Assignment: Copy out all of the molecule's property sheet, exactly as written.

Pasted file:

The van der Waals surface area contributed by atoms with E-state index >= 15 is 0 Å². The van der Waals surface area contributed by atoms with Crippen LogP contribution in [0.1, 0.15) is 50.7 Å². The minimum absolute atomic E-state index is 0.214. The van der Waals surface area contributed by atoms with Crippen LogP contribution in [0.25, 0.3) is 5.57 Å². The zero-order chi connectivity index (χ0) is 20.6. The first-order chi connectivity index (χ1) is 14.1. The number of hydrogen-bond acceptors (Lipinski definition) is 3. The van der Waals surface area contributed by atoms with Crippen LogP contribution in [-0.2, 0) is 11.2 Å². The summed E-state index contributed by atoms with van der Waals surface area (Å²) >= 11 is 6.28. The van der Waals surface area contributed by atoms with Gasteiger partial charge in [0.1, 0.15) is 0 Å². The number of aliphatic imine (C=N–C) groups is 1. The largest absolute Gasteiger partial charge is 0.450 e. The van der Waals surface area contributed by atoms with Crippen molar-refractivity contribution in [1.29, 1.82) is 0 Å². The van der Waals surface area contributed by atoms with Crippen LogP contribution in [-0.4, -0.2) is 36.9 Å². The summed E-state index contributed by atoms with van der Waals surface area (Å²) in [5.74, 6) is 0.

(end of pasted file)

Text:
The van der Waals surface area contributed by atoms with E-state index >= 15 is 0 Å². The van der Waals surface area contributed by atoms with Crippen LogP contribution in [0.1, 0.15) is 50.7 Å². The minimum absolute atomic E-state index is 0.214. The van der Waals surface area contributed by atoms with Crippen LogP contribution in [0.25, 0.3) is 5.57 Å². The zero-order chi connectivity index (χ0) is 20.6. The first-order chi connectivity index (χ1) is 14.1. The number of hydrogen-bond acceptors (Lipinski definition) is 3. The van der Waals surface area contributed by atoms with Crippen LogP contribution in [-0.2, 0) is 11.2 Å². The summed E-state index contributed by atoms with van der Waals surface area (Å²) >= 11 is 6.28. The van der Waals surface area contributed by atoms with Gasteiger partial charge in [0.1, 0.15) is 0 Å². The number of aliphatic imine (C=N–C) groups is 1. The largest absolute Gasteiger partial charge is 0.450 e. The van der Waals surface area contributed by atoms with Crippen molar-refractivity contribution in [1.29, 1.82) is 0 Å². The van der Waals surface area contributed by atoms with Crippen LogP contribution in [-0.4, -0.2) is 36.9 Å². The summed E-state index contributed by atoms with van der Waals surface area (Å²) in [5.74, 6) is 0.